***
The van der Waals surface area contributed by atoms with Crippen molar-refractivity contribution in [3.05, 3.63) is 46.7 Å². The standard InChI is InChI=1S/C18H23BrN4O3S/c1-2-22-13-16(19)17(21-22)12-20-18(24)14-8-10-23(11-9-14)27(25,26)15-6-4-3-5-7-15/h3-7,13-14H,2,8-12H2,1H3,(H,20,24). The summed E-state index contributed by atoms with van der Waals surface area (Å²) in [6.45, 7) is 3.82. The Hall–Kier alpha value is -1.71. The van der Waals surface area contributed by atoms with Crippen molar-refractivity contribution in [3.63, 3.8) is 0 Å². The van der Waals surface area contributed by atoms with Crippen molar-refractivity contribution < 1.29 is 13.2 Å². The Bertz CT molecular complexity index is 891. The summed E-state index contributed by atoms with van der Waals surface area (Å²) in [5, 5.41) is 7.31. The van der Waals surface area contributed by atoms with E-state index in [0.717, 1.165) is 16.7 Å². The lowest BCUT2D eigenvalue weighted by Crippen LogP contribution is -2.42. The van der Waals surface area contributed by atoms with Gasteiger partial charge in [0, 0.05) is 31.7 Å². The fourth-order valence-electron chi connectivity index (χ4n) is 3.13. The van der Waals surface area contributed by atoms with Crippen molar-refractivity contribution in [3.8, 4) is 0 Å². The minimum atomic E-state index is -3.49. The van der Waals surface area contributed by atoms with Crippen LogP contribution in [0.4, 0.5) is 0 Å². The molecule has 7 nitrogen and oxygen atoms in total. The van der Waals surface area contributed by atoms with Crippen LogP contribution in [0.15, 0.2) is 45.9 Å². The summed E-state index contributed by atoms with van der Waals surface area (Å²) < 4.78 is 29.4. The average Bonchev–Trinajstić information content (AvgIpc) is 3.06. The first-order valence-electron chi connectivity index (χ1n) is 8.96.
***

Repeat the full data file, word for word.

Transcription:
The van der Waals surface area contributed by atoms with Crippen molar-refractivity contribution in [3.05, 3.63) is 46.7 Å². The standard InChI is InChI=1S/C18H23BrN4O3S/c1-2-22-13-16(19)17(21-22)12-20-18(24)14-8-10-23(11-9-14)27(25,26)15-6-4-3-5-7-15/h3-7,13-14H,2,8-12H2,1H3,(H,20,24). The summed E-state index contributed by atoms with van der Waals surface area (Å²) in [6.45, 7) is 3.82. The Hall–Kier alpha value is -1.71. The van der Waals surface area contributed by atoms with Crippen molar-refractivity contribution in [3.63, 3.8) is 0 Å². The van der Waals surface area contributed by atoms with Crippen molar-refractivity contribution < 1.29 is 13.2 Å². The Bertz CT molecular complexity index is 891. The summed E-state index contributed by atoms with van der Waals surface area (Å²) in [5, 5.41) is 7.31. The van der Waals surface area contributed by atoms with E-state index in [0.717, 1.165) is 16.7 Å². The lowest BCUT2D eigenvalue weighted by Crippen LogP contribution is -2.42. The van der Waals surface area contributed by atoms with Gasteiger partial charge in [0, 0.05) is 31.7 Å². The fourth-order valence-electron chi connectivity index (χ4n) is 3.13. The van der Waals surface area contributed by atoms with Crippen molar-refractivity contribution in [3.8, 4) is 0 Å². The minimum atomic E-state index is -3.49. The van der Waals surface area contributed by atoms with Crippen LogP contribution in [0.4, 0.5) is 0 Å². The molecule has 7 nitrogen and oxygen atoms in total. The van der Waals surface area contributed by atoms with Crippen LogP contribution in [0.15, 0.2) is 45.9 Å². The summed E-state index contributed by atoms with van der Waals surface area (Å²) < 4.78 is 29.4. The average Bonchev–Trinajstić information content (AvgIpc) is 3.06. The first-order valence-electron chi connectivity index (χ1n) is 8.96.